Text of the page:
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Joseph Scaliger informs us, that a duke of Brunswick, in his be challenged as jurors. It is difficult to account for many of the prevailing vulgar errors with regard to what is supposed to be law. Such are, that the body of a debtor may be taken in execution after his death ; which, however, was practised in Prussia before this present king abolished it by the code Fréderique. Other vulgar errors are, that the old statutes have prohibited the planting of vineyards, or the use of sawing-mills; which last notion I should conceive to have been occasioned by 5 and 6 Edw. VI. cap. 22, forbidding what are called gig-mills, as they are supposed to be prejudicial to the woollen manufacture. There is likewise an act of 23 Eliz. cap. 5, which prohibits any iron-mills, within two and twenty miles of London, to prevent the increasing dearness of wood for fuel. As for sawingmills, I cannot find any statute which relates to them; they are, however, established in Scotland, to the very great advantage both of the proprietors and the country.

“ It is supposed likewise to be penal to open a coal-mine, or to kill a crow, within five miles of London; as also to shoot with a wind-gun, or to carry a dark-lanthorn. The first of these I take to arise from a statute of Henry the Seventh, prohibiting the use of a cross-bow; and the other from Guy Fawkes's dark-lanthorn in the powder-plot. To these vulgar errors may be added the supposing that the king signs the death-warrant (as it is called) for the execution of a criminal; as also, that there is a statute which obliges the owners of asses to crop their ears, lest the length of them should frighten the horses which they meet on the road.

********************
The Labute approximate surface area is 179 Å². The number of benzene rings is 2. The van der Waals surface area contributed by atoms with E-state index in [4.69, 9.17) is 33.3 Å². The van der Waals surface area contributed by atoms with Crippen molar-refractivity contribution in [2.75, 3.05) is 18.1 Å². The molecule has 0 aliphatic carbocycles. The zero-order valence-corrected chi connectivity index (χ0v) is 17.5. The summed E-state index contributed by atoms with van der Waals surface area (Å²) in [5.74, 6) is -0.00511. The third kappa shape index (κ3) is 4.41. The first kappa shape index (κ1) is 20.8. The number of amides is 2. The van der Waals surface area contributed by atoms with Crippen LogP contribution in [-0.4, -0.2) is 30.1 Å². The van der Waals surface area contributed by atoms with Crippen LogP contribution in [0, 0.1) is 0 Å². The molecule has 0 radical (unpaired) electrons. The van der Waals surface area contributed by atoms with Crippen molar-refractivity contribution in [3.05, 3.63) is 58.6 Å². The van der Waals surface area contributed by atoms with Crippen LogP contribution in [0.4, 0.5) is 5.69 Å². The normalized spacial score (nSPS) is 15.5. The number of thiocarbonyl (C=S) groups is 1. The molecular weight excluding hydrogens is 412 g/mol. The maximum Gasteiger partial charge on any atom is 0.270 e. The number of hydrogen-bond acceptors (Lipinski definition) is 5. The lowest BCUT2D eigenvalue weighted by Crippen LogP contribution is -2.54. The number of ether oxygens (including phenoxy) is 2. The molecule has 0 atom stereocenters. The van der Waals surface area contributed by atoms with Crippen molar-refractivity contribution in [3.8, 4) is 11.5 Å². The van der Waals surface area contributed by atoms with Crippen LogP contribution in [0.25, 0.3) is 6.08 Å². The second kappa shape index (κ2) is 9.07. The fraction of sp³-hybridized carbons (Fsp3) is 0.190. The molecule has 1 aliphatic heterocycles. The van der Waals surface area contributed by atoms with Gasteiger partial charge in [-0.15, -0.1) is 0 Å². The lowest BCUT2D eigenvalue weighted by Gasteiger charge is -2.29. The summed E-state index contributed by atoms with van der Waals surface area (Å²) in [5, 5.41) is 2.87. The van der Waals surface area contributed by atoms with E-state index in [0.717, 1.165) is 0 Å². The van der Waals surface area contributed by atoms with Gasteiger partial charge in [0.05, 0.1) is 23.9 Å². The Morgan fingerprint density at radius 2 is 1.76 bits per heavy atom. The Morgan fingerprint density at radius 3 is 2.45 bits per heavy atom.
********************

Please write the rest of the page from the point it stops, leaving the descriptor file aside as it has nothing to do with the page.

“ To these vulgar errors may be perhaps added the notion, that a woman's marrying a man under the gallows will save him from the execution. This probably arose from a wife having brought an appeal against the murderer of her husband, who, afterwards, repenting the prosecution of her lover, not only forgave the offence, but was willing to marry the appellee. It is also a prevailing error, that those who are born at sea belong to Stepney parish. I may likewise add to these, that any one may be put into the Crown-office for no. whatsoever, or the most trifling injury. An ingenious correspondent, to whom I have not only this obligation, suggests two additional vulgar errors, “When a man designs to marry a woman who is in debt, if he take her from the hands of the priest cloathed only in her shift, it is supposed that he will not be liable to her engagements.” The second is, “ that there was no land-tax before the reign of William the Third."


An instance of the first of these vulgar errors may be found in a note to Rousseau's Emile, p. 137. Rousseau had in that work adduced it as a proof of the humanity of our laws, that butchers are not received as witnesses in matters of life and death; but, in a note to the later editions, he adds, that the

time, took a particular pleasure in knocking down an ox.-Scaligerana,

p. 37.